The bodies of three of the four oil workers who died after their helicopter plunged into the North Sea on Friday night have been returned to the mainland.
A passenger ferry carrying the bodies arrived at Aberdeen Harbour early this morning, with the fourth body due to arrive in Aberdeen tomorrow.
Sarah Darnley, 45, from Elgin, Gary McCrossan, 59, from Inverness, Duncan Munro, 46, from Bishop Auckland, County Durham, and George Allison, 57, from Winchester, Hampshire all lost their lives in Friday’s tragedy after their Super Puma AS332 L2 crashed two miles off the Shetland coast.
Investigations are under way into what caused the CHC-operated helicopter to crash into the sea as it approached Sumburgh airport on the southern tip of the main island.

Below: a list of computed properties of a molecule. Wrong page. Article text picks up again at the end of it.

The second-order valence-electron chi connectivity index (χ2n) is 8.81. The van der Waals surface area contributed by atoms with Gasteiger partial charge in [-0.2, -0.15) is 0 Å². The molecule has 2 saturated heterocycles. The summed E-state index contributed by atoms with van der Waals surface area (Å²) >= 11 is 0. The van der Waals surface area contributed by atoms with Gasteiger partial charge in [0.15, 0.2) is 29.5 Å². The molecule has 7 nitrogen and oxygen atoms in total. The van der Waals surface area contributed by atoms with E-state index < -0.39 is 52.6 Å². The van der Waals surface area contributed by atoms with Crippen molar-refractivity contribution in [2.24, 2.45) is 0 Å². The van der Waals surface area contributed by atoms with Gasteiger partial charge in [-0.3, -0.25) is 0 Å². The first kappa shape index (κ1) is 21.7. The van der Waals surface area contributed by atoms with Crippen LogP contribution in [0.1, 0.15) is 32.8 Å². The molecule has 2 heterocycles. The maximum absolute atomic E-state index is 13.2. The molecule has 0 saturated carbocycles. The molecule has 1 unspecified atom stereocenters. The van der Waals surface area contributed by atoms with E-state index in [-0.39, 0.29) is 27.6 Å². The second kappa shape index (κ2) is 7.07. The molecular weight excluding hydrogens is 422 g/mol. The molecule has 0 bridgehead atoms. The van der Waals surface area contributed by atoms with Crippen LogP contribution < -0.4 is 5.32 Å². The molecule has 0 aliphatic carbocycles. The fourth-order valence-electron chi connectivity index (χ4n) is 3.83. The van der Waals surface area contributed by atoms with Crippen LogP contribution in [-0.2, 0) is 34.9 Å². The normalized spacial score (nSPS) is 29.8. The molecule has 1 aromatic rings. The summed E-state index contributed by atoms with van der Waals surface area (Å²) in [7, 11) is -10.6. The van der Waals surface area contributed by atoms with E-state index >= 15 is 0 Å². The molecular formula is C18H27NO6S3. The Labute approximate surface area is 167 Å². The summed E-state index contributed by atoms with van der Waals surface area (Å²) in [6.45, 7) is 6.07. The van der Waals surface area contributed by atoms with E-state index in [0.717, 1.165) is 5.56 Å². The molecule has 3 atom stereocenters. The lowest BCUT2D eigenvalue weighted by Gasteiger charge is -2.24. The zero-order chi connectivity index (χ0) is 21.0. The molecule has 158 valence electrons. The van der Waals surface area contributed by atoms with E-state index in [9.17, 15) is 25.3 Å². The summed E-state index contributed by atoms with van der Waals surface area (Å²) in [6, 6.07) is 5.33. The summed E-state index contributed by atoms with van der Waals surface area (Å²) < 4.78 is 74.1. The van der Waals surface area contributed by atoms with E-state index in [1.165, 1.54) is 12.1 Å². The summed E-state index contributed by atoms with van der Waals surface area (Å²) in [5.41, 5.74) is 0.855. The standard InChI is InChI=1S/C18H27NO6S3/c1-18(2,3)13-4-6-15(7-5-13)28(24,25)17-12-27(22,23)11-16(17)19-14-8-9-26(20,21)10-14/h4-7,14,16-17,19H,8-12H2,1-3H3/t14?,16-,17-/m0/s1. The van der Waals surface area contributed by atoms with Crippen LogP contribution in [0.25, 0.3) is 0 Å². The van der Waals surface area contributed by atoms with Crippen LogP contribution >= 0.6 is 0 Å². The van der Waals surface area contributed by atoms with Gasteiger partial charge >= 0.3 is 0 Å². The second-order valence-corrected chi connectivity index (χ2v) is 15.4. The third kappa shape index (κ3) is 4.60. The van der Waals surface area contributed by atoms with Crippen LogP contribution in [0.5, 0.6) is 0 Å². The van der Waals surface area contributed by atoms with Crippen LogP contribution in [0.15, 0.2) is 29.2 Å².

Rescuers recovered three bodies in the aftermath of the incident and the fourth was removed from the wreckage yesterday.
It is hoped information on the helicopter’s black box recorder will help establish the cause of the crash.
Super Puma flights to and from UK offshore installations have been suspended, prompting a meeting of oil and gas industry chiefs today to discuss the impact on platform workers.
Industry body Oil & Gas UK has arranged a meeting of operators and major contractors in Aberdeen today to discuss ways of minimising the impact of the grounding of flights on the offshore workforce.
Hundreds of workers are flown to and from oil platforms every day and there are concerns that the grounding of the Super Puma will cause a backlog of workers waiting to go on and offshore.